The thing I fear the most is walking up the jet-bridge after I have already pulled back the bridge and opening the door to the terminal only to find a pax standing there who has missed their flight. Sorry but once the bridge is pulled back there is no way you are getting on. It's hilarious that people think that just because the plane is still sitting outside (Or is even in the process of being pushed back) I'm going to stop every thing and let them run across the tarmac to get on.

If you yell and scream at me and try to make it seem like your inability to wake up on time is my fault then I will follow my carrier's official policy and list you for standby on the next flight following the exact same itinerary you have. Keep in mind that if we only have two flights a day to your destination or connection city this means that you could easily be stuck sitting in the airport for hours. However, if you are nice and courteous, agents will gladly help you out and look at alternative routings and even other carriers to put you on to get you to your final destination as fast as possible. We understand that s**t happens and people miss their flights. What makes us mad is when passengers can't admit that they did something wrong and instead blame the airline. "I'm sorry, I forgot to set my alarm clock and woke up late. Could you please help me out? I really would appreciate it!" will get you a lot farther then, "You never paged me and I was here on time! It's 4:59 and my boarding pass says departure time of 5:00!"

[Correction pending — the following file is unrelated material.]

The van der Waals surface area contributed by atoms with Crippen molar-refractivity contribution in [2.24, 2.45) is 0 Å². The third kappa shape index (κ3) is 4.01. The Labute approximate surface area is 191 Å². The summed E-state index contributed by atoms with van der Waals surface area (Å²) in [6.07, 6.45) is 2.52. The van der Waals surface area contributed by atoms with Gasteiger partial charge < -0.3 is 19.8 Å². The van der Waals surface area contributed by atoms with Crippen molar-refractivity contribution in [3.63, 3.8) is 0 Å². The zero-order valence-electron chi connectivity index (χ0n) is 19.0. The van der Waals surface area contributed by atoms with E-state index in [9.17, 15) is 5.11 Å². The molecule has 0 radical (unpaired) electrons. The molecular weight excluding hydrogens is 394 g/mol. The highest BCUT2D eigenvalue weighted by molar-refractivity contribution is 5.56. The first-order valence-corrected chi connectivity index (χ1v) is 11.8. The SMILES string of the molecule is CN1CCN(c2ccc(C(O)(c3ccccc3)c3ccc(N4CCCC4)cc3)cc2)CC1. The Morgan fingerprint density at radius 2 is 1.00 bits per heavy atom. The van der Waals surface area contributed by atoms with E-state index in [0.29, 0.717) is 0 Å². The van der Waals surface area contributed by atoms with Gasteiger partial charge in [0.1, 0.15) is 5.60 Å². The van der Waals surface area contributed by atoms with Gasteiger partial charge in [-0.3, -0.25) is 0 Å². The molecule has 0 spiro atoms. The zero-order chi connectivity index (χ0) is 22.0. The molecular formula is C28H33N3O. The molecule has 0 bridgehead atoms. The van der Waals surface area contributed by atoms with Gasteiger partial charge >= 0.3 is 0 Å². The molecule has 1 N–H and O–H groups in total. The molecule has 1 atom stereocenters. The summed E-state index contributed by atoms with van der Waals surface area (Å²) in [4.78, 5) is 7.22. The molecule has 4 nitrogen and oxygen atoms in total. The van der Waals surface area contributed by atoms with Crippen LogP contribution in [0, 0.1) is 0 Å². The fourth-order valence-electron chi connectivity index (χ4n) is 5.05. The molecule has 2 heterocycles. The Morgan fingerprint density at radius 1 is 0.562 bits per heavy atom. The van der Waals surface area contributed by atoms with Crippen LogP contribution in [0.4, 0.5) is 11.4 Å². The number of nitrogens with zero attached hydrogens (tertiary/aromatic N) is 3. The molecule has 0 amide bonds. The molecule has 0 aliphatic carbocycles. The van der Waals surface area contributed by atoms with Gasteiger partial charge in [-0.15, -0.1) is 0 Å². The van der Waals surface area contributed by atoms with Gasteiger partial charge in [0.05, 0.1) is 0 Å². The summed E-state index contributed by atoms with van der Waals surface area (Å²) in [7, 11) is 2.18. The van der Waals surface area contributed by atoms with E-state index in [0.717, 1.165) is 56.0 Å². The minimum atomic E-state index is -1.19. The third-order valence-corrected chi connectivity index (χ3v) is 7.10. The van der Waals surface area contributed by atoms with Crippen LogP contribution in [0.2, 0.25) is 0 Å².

My opinions, statements, etc. are my own and do not have any association with those of any employer.
User currently offlineHarmonium From Denmark, joined Feb 2012, 84 posts, RR: 0
Reply 16, posted (2 years 6 months 4 weeks 4 hours ago) and read 4200 times:

Well, new here - first post!  

All of the above is absolutely correct, but as a gate agent, I also have to send a few messages to the arrival airport of the flight. If it is just a point to point flight, then this usually includes a PSM, which is a declaration of any passengers needing special attention. This being unaccompanied minors, wheelchair users and the likes. Most new check-in systems have however rolled over to doing this automatically, based on information that check-in and the gate would apply to the given passenger in the system.